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Old 3rd January 2009, 09:06   #1
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Default How does unichip increase performance?

Hi team, long time no post...

Joined this forum back then when I was searching some information for SX4 hatch, and I've finally made up my mind to purchase the first ever non Honda car for me. So thanks to all the member who chime in on my previous post.

But anyway, I feel that the M15A engine on the SX4 really is underpowered on stop n go situation. The M16A definitely the better choice for the SX4 hatch, especially with its generous torque downlow. So here I go again with a quest to find the best way to increase low end power without much alteration to the original engine (as not to void the warranty )

A friend suggests that I installed a piggyback/unichip system on the car, as it has been proven by him that... Well, it works. A skeptic, I scour the internet for unichip installed car, and lo and behold, I found one...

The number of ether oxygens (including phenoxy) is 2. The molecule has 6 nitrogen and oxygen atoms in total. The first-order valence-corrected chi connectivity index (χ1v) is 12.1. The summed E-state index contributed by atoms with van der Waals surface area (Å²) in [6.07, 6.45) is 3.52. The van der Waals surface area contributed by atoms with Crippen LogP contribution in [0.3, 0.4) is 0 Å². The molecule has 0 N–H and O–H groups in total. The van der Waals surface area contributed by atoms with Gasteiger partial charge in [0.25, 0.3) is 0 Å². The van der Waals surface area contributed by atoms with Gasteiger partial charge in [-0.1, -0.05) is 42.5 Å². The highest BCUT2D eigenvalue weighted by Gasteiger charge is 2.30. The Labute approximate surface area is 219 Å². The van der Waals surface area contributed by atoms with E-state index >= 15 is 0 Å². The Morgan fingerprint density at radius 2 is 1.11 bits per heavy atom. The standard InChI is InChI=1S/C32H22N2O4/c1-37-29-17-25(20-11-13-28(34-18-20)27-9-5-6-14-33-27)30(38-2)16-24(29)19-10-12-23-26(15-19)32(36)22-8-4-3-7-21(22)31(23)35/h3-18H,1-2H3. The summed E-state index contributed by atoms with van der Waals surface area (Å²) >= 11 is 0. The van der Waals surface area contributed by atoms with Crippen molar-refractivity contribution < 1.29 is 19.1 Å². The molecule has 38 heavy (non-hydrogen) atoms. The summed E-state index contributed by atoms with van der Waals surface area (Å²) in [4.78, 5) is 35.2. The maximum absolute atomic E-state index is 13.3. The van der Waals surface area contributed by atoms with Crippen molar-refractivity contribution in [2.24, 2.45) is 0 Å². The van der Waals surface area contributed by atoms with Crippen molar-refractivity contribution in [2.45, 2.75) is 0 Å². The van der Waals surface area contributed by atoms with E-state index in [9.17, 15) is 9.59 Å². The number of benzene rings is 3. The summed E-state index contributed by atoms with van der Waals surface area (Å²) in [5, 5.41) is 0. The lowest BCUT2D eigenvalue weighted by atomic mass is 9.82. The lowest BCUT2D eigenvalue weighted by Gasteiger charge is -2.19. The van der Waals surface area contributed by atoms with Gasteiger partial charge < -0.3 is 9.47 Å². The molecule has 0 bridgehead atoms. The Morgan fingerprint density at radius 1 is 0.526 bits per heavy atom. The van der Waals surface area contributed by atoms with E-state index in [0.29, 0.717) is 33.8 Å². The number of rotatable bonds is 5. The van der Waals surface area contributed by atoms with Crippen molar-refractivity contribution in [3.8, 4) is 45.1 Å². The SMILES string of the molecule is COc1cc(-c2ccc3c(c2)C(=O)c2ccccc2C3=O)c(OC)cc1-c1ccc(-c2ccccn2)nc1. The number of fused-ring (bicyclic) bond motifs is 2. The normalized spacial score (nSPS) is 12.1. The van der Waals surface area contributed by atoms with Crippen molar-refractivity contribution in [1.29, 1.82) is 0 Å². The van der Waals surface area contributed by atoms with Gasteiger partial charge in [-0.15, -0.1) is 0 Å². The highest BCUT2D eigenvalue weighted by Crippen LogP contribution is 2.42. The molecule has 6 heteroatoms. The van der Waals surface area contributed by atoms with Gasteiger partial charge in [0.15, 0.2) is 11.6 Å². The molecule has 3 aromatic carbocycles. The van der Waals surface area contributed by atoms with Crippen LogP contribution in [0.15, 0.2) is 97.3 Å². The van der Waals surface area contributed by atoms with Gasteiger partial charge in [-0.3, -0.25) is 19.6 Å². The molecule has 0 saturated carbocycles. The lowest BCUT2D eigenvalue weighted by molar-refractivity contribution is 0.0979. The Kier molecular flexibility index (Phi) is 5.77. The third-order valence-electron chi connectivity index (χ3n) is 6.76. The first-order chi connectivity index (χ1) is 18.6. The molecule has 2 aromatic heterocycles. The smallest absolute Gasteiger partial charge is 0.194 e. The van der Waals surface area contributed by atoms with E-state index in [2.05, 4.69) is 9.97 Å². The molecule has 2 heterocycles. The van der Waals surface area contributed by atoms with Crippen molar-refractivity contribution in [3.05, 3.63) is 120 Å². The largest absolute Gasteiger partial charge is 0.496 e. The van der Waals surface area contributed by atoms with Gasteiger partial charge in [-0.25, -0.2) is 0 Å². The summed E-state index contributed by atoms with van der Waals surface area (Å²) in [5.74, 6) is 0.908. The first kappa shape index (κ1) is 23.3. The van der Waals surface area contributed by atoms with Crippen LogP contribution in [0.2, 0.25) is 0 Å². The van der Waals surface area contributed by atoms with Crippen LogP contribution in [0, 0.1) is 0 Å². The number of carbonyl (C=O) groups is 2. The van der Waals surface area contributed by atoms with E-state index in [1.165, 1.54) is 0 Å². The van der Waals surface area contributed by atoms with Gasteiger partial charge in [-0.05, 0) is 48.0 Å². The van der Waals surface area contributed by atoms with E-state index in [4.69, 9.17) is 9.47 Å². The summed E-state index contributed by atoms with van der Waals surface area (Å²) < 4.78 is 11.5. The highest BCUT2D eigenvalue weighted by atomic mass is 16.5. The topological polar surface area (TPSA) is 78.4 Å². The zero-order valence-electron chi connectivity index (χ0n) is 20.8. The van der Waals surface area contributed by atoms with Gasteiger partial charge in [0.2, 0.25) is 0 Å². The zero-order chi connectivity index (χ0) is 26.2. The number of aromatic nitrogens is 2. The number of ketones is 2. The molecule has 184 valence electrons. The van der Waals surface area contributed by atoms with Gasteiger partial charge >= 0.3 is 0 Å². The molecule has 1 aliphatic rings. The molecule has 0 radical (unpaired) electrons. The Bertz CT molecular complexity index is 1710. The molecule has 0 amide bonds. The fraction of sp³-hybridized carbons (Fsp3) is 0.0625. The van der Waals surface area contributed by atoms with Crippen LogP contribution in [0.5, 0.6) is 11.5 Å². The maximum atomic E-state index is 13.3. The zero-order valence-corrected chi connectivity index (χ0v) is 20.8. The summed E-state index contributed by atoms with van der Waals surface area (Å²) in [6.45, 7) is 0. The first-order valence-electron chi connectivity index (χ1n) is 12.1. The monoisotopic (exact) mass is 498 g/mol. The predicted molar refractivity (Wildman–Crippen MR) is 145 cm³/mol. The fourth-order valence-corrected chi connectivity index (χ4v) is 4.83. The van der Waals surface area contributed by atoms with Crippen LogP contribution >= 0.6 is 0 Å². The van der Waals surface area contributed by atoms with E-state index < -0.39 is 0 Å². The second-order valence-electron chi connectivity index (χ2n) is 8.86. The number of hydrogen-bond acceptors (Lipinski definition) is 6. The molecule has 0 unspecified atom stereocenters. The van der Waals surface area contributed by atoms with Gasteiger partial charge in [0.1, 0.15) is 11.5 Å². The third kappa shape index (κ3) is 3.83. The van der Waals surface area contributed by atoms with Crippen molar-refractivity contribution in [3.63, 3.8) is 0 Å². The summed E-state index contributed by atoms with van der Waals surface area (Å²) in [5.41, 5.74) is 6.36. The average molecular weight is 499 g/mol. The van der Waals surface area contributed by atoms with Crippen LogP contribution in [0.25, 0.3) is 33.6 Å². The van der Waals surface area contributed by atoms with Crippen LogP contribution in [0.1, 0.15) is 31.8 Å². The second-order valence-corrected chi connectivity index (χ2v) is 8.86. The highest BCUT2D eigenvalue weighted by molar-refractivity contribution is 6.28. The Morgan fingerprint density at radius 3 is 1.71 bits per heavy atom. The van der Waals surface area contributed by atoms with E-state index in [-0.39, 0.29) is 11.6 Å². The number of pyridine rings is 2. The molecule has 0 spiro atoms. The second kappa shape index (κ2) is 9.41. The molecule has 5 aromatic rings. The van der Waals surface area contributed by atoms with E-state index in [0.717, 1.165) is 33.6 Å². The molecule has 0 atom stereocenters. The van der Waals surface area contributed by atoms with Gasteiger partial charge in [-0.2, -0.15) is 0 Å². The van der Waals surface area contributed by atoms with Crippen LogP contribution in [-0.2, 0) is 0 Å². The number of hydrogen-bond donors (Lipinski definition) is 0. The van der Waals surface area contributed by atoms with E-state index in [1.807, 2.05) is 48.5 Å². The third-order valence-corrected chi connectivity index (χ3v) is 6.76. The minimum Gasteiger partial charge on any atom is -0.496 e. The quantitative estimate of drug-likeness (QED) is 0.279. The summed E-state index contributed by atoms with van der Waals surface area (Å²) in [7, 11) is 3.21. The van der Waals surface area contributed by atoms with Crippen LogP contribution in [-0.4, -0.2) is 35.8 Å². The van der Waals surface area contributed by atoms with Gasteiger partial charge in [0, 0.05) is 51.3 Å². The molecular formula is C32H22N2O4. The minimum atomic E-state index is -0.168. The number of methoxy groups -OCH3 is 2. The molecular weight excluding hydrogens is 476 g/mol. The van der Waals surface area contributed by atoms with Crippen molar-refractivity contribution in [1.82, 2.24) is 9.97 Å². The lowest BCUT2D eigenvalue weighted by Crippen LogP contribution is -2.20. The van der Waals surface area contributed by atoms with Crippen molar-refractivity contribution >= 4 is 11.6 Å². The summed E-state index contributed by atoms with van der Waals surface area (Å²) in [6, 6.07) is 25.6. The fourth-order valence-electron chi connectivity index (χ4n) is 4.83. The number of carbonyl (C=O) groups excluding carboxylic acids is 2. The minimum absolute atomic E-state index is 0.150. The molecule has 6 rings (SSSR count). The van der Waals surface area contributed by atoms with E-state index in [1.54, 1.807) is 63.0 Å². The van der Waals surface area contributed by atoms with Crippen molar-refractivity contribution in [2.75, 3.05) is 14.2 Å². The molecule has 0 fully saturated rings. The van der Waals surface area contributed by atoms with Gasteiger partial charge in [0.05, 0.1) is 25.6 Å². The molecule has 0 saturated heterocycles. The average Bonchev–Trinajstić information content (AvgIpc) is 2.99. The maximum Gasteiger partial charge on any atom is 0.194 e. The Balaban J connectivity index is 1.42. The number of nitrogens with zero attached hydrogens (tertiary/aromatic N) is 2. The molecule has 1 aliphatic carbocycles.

Review Dastek Unichip



I can only say... Wow... Phenomenal increase below 2000 RPM, and significant increase at 3000 RPM, the optimal engine speed range on stop n go traffic. Additional modification is only intake filter changed to open element. The car itself is 1.3L VVT-i Toyota Avanza.

Looking at the above table, I'm leaning towards installing the same unichip on my car. However, things just don't add up... You can't get something for nothing, as it is the law of the world. If just installing a unichip warrants a power gain... Where does this extra power came from?